Patriot Coal, which underwent one round of Chapter 11 bankruptcy reorganization earlier this decade, announced May 12 that it is engaged in active negotiations for the sale of substantially all of the company’s operating assets to a strategic partner.
The company is also engaged in ongoing discussions with key stakeholders as it evaluates a range of strategic alternatives to maximize the value of its assets. In conjunction with these activities, Patriot and its wholly-owned subsidiaries on May 12 filed voluntary petitions for restructuring under Chapter 11 in the U.S. Bankruptcy Court for the Eastern District of Virginia, in Richmond, Va. The company intends to complete its review of strategic alternatives and present a value-maximizing restructuring plan to the court as quickly as possible.
Patriot said it expects its customer shipments and mining operations to continue in the ordinary course during the restructuring process. The company has received a commitment for $100 million in debtor in possession (DIP) financing led by a consortium of the company’s secured debt holders to support its continued operations. Upon approval by the court, the DIP financing, combined with cash generated from ongoing operations, will provide enough liquidity to support the business during the restructuring process.
Bob Bennett, President and Chief Executive Officer of Patriot, said: “In light of the challenging market conditions, and after a comprehensive review of our alternatives, the Board and management team have determined that this process represents the best path forward for Patriot and its stakeholders. Patriot is dedicated to operational and environmental excellence and, as always, we remain committed to operating safely and serving our customers throughout this restructuring process. We greatly appreciate the continued support of our customers and our suppliers and the ongoing hard work of our employees.”
One of its first-day motions was to be allowed to sign and perform under coal sales contracts during the course of this Chapter 11 case. “Because Coal Sale Contracts are long term agreements (sometimes continuing for several years), and because Coal Sale Contracts often cover very large quantities of coal and involve millions of dollars in aggregate purchase price, counterparties may be unwilling to transact with the Debtors without specific authorization from this Court,” the company wrote. “If the Debtors had to seek Court approval every time they wished to enter into a new Coal Sale Contract, the Debtors believe that they would be at a competitive disadvantage to their competitors, resulting in a loss of customers and revenues, thus endangering their chances of successfully restructuring. In the highly competitive coal market, the Debtors must be able to enter into Coal Sale Contracts quickly and efficiently or else they risk losing revenue if certain counterparties are unwilling to accept any perceived risk regarding whether the Coal Sale Contracts are within the ordinary course of the Debtors’ business.”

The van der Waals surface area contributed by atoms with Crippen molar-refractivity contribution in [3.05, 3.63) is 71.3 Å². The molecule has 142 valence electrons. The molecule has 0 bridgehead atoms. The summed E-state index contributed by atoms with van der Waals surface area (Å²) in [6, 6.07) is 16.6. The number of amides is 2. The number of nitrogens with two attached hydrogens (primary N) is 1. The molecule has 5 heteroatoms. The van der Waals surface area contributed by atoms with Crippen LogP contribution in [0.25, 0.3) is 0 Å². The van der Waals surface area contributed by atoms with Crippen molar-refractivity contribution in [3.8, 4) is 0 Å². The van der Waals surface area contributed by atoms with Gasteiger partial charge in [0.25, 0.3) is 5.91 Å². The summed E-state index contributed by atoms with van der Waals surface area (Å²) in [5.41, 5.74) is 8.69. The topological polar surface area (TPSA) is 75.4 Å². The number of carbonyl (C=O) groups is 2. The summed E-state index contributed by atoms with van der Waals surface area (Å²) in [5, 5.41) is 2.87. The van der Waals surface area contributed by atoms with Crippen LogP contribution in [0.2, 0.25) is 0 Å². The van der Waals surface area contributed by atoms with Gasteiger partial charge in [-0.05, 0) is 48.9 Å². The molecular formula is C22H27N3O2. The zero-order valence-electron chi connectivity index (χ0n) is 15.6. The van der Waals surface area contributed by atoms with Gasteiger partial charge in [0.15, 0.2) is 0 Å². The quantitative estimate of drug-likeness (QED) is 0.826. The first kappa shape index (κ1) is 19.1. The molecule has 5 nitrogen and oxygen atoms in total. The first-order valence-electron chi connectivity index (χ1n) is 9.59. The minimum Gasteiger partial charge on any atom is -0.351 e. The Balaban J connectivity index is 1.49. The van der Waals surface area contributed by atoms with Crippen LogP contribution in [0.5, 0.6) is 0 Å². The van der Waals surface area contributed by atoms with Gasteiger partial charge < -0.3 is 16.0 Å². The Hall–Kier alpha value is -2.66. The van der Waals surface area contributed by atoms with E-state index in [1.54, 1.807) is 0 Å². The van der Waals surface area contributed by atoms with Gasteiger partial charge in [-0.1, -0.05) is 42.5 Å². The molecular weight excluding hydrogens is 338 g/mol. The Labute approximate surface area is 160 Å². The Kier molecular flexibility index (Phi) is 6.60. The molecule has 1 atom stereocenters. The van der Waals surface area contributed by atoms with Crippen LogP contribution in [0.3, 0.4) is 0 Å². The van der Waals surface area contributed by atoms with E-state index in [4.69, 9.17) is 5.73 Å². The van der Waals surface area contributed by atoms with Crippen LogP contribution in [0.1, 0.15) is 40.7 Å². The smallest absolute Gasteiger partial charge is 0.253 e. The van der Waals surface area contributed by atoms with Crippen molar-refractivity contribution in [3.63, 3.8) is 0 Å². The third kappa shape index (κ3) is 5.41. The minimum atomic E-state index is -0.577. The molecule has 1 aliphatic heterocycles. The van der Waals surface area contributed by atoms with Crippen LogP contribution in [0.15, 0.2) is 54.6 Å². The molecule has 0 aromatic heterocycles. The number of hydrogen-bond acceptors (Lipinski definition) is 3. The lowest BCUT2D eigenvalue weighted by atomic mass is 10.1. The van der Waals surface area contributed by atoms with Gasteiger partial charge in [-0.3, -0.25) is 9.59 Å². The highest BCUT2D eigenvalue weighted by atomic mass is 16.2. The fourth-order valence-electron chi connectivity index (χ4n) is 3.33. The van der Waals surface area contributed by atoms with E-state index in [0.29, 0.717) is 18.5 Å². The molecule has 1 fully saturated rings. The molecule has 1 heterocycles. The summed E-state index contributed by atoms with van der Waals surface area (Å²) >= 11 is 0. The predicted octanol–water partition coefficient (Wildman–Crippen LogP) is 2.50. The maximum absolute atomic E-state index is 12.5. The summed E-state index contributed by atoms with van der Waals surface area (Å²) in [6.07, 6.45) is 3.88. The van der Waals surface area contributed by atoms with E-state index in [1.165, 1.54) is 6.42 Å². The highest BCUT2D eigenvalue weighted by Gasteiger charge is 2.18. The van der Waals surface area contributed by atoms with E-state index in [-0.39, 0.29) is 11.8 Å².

The term “Debtors” is used because Patriot Coal and various subsidiaries have sought Chapter 11, with another first-day motion being to combine the cases for administrative purposes.
Patriot Coal, now based in West Virginia after moving from an initial corporate headquarters in St. Louis, is a producer and marketer of coal in the eastern United States, with eight active mining complexes in Northern and Central Appalachia. It has shut down operations in western Kentucky. Patriot ships to domestic and international electricity generators, industrial users and metallurgical coal customers, and controls approximately 1.4 billion tons of proven and probable coal reserves.